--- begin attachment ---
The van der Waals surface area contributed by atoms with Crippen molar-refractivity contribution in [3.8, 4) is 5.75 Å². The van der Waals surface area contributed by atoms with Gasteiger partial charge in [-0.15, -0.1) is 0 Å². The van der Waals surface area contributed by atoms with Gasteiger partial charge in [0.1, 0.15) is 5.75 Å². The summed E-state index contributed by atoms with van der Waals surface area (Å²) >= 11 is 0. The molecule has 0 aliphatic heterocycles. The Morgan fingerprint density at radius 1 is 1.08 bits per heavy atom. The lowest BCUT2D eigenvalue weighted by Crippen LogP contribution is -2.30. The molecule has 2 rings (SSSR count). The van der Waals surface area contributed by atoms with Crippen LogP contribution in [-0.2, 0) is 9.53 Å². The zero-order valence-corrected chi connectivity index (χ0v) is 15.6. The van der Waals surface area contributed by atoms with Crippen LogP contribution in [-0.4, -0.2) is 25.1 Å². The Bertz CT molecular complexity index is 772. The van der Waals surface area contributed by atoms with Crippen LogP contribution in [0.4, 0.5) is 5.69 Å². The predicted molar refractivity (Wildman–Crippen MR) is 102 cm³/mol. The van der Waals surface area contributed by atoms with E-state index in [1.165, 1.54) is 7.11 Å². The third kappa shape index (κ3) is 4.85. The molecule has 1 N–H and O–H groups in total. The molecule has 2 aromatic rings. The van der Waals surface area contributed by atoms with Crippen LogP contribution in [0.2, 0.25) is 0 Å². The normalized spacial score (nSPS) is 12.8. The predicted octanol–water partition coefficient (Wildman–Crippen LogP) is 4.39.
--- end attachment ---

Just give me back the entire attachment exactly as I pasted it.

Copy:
The van der Waals surface area contributed by atoms with Crippen molar-refractivity contribution in [3.8, 4) is 5.75 Å². The van der Waals surface area contributed by atoms with Gasteiger partial charge in [-0.15, -0.1) is 0 Å². The van der Waals surface area contributed by atoms with Gasteiger partial charge in [0.1, 0.15) is 5.75 Å². The summed E-state index contributed by atoms with van der Waals surface area (Å²) >= 11 is 0. The molecule has 0 aliphatic heterocycles. The Morgan fingerprint density at radius 1 is 1.08 bits per heavy atom. The lowest BCUT2D eigenvalue weighted by Crippen LogP contribution is -2.30. The molecule has 2 rings (SSSR count). The van der Waals surface area contributed by atoms with Crippen LogP contribution in [-0.2, 0) is 9.53 Å². The zero-order valence-corrected chi connectivity index (χ0v) is 15.6. The van der Waals surface area contributed by atoms with Crippen LogP contribution in [-0.4, -0.2) is 25.1 Å². The Bertz CT molecular complexity index is 772. The van der Waals surface area contributed by atoms with Crippen LogP contribution in [0.4, 0.5) is 5.69 Å². The predicted molar refractivity (Wildman–Crippen MR) is 102 cm³/mol. The van der Waals surface area contributed by atoms with E-state index in [1.165, 1.54) is 7.11 Å². The third kappa shape index (κ3) is 4.85. The molecule has 1 N–H and O–H groups in total. The molecule has 2 aromatic rings. The van der Waals surface area contributed by atoms with Crippen LogP contribution in [0.2, 0.25) is 0 Å². The normalized spacial score (nSPS) is 12.8. The predicted octanol–water partition coefficient (Wildman–Crippen LogP) is 4.39.